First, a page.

Where Clauses

The where clause is specified through a block.
e.g. Query returningMany: Employee where: [:emp | emp name = 'Fred']. or [:emp | emp manager manager address city = 'Ottawa'].What we do with a block is pass in a doesNotUnderstand: hander object which is used to build up a tree representing the message sends. We then use this tree to build up a full expression tree of more complex objects (GlorpExpression and subclasses) representing the where clause. This can then be manipulated and printed as SQL.
nil or false may be used as a "no-clause" and true may be used as an "all-clause"


Writing is only possible through a transaction, currently called a UnitOfWork. The sequence of calls is
session beginUnitOfWork. session registerObject: Customer new. session commitUnitOfWork.When an object is registered with the unit of work, it, and any objects reachable from it will be noted as part of the set of objects associated with this transaction. Reading an object while a unit of work is in progress implicitly causes registration of that object. When the unit of work is committed, these objects will be written.
Writing occurs in three phases. First, rows are generated in memory for all objects which are to be written. Then, the order in which these rows are to be written is determined, based on the foreign key constraints between the tables and rows. Finally, the rows are actually written to the database.
In the first phase, we generate rows. These are stored in a RowMap, which is essentially a group of identity dictionaries (one per table) mapping from objects to the rows that they are stored in. For each object, we iterate over all the mappings. Each mapping can do one of two things. It can put values into fields in a row, or it can assert an equality constraint on some fields. For example, suppose we have a Customer C1 named 'John Smith' being written. Customer has a direct mapping from the instance variable 'name' to the field 'CUSTOMER.NM', so that mapping would look up the row for the customer table indexed by C1. If there is no such row, it would be created. Now it puts the value 'John Smith' into the field 'NM' of that row.
So far so good. Now Customer has a one-to-one mapping to Address. This asserts that the field CUSTOMER.ADDRESS_ID and the field ADDRESS.ID should be equal. The mapping looks up the CUSTOMER row indexed by C1, and looks up the ADDRESS row indexed by his address A1. Again, if either row doesn't exist it will be created. Now the mapping asserts that these two fields must be equal. It does this by storing a wrapper (FieldValueWrapper) into the row, rather than a literal value. If multiple fields should have the same value, we ensure that their rows contain the same wrapper, using the FieldUnifier. We call it a unifier because this is sort of like Prolog unification, only without the need to backtrack.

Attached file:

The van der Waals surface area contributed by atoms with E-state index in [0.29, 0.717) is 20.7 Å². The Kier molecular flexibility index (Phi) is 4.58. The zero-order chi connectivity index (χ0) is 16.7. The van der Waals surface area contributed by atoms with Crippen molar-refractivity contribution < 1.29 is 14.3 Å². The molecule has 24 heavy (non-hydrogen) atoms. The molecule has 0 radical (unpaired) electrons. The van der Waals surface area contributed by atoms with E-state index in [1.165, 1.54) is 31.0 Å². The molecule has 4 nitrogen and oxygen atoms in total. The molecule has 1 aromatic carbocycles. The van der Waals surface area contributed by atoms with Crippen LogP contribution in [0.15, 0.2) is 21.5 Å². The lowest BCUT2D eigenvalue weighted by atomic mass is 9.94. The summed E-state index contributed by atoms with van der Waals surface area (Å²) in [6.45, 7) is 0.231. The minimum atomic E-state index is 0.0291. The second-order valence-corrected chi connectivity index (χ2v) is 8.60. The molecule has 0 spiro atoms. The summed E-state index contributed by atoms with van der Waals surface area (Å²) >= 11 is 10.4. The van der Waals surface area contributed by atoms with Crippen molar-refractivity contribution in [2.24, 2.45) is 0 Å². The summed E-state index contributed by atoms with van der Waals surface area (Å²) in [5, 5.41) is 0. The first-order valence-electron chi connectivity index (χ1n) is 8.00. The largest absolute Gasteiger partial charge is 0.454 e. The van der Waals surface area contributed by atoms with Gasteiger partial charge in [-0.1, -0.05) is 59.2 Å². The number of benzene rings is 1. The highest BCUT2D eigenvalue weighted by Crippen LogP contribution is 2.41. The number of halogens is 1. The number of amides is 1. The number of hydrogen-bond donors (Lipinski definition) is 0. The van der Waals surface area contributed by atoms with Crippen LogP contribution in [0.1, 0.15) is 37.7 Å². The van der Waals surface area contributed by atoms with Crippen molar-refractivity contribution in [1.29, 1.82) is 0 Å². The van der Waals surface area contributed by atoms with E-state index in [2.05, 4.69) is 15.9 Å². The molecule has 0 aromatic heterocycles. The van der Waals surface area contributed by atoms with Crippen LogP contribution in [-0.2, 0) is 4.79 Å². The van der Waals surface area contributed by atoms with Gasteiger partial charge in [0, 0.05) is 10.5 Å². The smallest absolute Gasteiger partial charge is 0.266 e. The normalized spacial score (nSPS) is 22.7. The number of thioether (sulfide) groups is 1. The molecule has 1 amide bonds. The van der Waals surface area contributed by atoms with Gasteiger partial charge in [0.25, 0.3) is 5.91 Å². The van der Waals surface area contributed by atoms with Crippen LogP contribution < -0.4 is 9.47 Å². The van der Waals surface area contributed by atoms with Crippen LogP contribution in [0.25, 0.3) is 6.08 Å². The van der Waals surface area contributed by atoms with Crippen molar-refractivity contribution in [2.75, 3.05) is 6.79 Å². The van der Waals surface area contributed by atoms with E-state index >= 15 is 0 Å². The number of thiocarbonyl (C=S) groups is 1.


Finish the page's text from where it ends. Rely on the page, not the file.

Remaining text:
So far we have two rows in the RowMap. One for Address A1, which contains no values yet, and one for Customer C1 which contains a name. Further, the row for A1's ID is constrained to have the same value as the row for C1's ADDRESS_ID. Neither has a value yet. Eventually, when we execute the mapping for ADDRESS.ID, a value will be written into A1's row and will automatically appear in C1's row.
This is a very cool mechanism, because it means that we only know about two operatiosn on these rows, objects never need to get values out of other objects, and it doesn't matter at all in which order things are written into the RowMap. At the end of it all, we have all the values that matter, and things that should be the same are.


There are a couple of complications that arise with writes.
With many to many mappings there is a table which has no corresponding object. In this case we use a spurious object as the key (RowMapKey) which is a two-instance variable object with key1 and key2. This provides an index into the dictionary, and is easily found by either object. It is also keyed by equality rather than identity.
With embedded value mappings, the fields have to be translated when doing writes. It would be possible to have the mappings be aware of whether or not the object containing them was part of an embedded value mapping and take that into account when writing fields. That would be one way to do it. However, a simpler mechanism is to allow all the writes to take place normally, and to use the fieldTranslation expression to unify the "normal" fields and the embedded fields. This ensures that the correct values are placed in the embedded fields, but leaves an additional row which must be marked as not to be written.

What Works

Mapping is there but all has to be done manually.
Writes work pretty well. There's no comparison of changes, everything in a unit of work is always written.
Reads work reasonably well.
There's no exception handling at all, the entire library is not at all thread-safe, and there are lots of other things missing.
For more information, see the list of tasks, which has a pretty good implication of what doesn't work yet.

Last edited: Tuesday, October 7, 2003 7:42 AM